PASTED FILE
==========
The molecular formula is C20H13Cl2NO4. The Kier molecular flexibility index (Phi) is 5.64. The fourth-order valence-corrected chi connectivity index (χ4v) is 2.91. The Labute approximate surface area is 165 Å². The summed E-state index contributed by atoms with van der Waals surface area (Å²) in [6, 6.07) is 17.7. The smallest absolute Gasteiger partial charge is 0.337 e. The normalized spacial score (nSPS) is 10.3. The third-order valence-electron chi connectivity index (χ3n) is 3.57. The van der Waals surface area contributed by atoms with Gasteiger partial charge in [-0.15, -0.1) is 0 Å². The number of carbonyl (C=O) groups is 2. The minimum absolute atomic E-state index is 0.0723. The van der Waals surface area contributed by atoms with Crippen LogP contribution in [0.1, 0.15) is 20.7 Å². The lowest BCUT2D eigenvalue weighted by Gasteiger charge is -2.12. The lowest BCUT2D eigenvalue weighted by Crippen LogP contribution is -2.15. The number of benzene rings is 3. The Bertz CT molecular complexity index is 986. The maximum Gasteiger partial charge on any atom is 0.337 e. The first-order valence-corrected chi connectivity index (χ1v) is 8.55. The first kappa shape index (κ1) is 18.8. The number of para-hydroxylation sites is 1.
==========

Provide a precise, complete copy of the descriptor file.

The molecular formula is C20H13Cl2NO4. The Kier molecular flexibility index (Phi) is 5.64. The fourth-order valence-corrected chi connectivity index (χ4v) is 2.91. The Labute approximate surface area is 165 Å². The summed E-state index contributed by atoms with van der Waals surface area (Å²) in [6, 6.07) is 17.7. The smallest absolute Gasteiger partial charge is 0.337 e. The normalized spacial score (nSPS) is 10.3. The third-order valence-electron chi connectivity index (χ3n) is 3.57. The van der Waals surface area contributed by atoms with Gasteiger partial charge in [-0.15, -0.1) is 0 Å². The number of carbonyl (C=O) groups is 2. The minimum absolute atomic E-state index is 0.0723. The van der Waals surface area contributed by atoms with Crippen LogP contribution in [0.1, 0.15) is 20.7 Å². The lowest BCUT2D eigenvalue weighted by Gasteiger charge is -2.12. The lowest BCUT2D eigenvalue weighted by Crippen LogP contribution is -2.15. The number of benzene rings is 3. The Bertz CT molecular complexity index is 986. The maximum Gasteiger partial charge on any atom is 0.337 e. The first-order valence-corrected chi connectivity index (χ1v) is 8.55. The first kappa shape index (κ1) is 18.8. The number of para-hydroxylation sites is 1.